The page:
The attack on the Sikandar Bagh, 16th November 1857 :

Although the standard Regimental History by Colonel William Rogerson quotes Sir Colin Campbell’s statement that "The storming of the Sikanderbagh and Shah Najaf has never been surpassed in danger", he makes no reference to the actual attack nor to any of the regiment’s V.C. winners on that day, other than to say that the 53rd were "well to the front - with the Colours - all through the relief, notably at the capture of the Sikandarbagh"!

Sekundar bagh gateway - modern view

The gateway to the Sikander Bagh : modern view

The leading historians of the Mutiny, Sir John Kaye and Colonel G. B. Malleson, described the attack on the Sikander Bagh in some detail:

“Having made all the arrangements which skill and foresight could suggest, Sir Colin Campbell [commanding the relief force] signalled to Sir James Outram [commanding the besieged garrison at Lucknow] by a code previously arranged, that he would advance on the morrow [16th November 1857].

....The men first breakfasted. Then a strong body of cavalry with Blunt’s troop of [Bengal] Horse Artillery and a company of the 53rd, forming the advance guard, moved forward from the extreme right. The way crossed the canal, then dry, followed then for about a mile the bank of the Gumti, led them through a narrow lane, through thickly wooded enclosures and then made a sharp turn to the left on to a road, which turning again, ran between low mud houses for about a hundred and twenty yards parallel to the Sikander Bagh. Following the advance guard came Adrian Hope’s brigade, then Russell’s, then the ammunition and the engineers’ park ....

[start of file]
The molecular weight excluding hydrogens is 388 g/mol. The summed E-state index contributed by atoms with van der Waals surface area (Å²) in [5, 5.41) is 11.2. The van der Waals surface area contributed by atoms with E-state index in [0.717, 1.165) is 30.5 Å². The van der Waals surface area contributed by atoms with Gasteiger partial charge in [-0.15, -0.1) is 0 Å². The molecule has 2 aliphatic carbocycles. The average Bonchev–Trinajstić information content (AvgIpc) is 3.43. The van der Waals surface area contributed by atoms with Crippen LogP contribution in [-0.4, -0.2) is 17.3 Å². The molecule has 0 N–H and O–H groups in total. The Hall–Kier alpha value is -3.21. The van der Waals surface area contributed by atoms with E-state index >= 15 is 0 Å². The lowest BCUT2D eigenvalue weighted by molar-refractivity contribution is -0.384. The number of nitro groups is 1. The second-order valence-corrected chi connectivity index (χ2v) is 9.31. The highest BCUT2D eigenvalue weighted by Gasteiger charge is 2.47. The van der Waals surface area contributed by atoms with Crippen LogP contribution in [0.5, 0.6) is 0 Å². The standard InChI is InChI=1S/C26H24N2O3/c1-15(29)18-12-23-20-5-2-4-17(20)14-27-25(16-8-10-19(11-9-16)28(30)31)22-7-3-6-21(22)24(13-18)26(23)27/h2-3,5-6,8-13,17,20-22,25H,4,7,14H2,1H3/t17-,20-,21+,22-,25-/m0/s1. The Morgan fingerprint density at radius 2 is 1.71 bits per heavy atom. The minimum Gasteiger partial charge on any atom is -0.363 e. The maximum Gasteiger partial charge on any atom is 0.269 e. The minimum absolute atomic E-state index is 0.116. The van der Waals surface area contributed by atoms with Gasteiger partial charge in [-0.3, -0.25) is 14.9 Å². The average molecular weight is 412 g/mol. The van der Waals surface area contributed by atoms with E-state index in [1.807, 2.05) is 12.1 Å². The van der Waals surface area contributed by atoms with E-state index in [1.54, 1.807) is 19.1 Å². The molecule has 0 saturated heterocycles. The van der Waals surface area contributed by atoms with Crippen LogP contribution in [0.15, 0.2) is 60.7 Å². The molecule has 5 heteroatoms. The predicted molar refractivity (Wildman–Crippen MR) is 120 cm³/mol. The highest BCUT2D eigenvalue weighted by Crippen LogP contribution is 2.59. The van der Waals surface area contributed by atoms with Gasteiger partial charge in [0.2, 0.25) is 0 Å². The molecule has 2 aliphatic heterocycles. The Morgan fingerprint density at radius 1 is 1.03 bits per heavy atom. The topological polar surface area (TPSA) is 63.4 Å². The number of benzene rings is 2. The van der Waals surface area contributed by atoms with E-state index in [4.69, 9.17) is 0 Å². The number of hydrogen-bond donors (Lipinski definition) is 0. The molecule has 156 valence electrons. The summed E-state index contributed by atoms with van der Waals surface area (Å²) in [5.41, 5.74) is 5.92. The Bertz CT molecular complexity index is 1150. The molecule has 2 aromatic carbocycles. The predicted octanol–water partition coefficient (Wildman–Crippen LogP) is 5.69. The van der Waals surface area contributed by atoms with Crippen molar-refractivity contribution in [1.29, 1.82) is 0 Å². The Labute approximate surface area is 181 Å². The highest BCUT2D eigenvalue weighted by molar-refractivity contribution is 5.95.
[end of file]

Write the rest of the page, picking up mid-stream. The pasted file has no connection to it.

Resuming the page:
The precautions taken by Sir Colin the preceding afternoon and evening had been successful, for the enemy’s attention had been completely diverted from the line of advance he had contemplated. His advance guard, then, marched along the bank of the Gumti, through the lane and enclosures, without meeting an enemy. Suddenly, it amde a sharp turn to the left already described. Then the enemy for the first time took alarm. First men occupying huts and enclosures in advance of the building, then from the mass of the men in the Sikander Bagh [i.e. “the Garden of Alexander”] itself, poured an overwhelming fire on the troops forming the advance. Their position, from a military point of view, was desperate, for they were exposing their flank to the enemy. For a distance of a hundred and twenty yards to the walled enclosure of the Sikander Bagh, they were broadside on to the enemy’s fire. Our officers saw the position clearly. Before a shot had been fired, one staff officer remarked to his right-hand comrade, “If these fellows allow one of us to get out of this cul-de-sac alive, they deserve every one of them to be hanged.”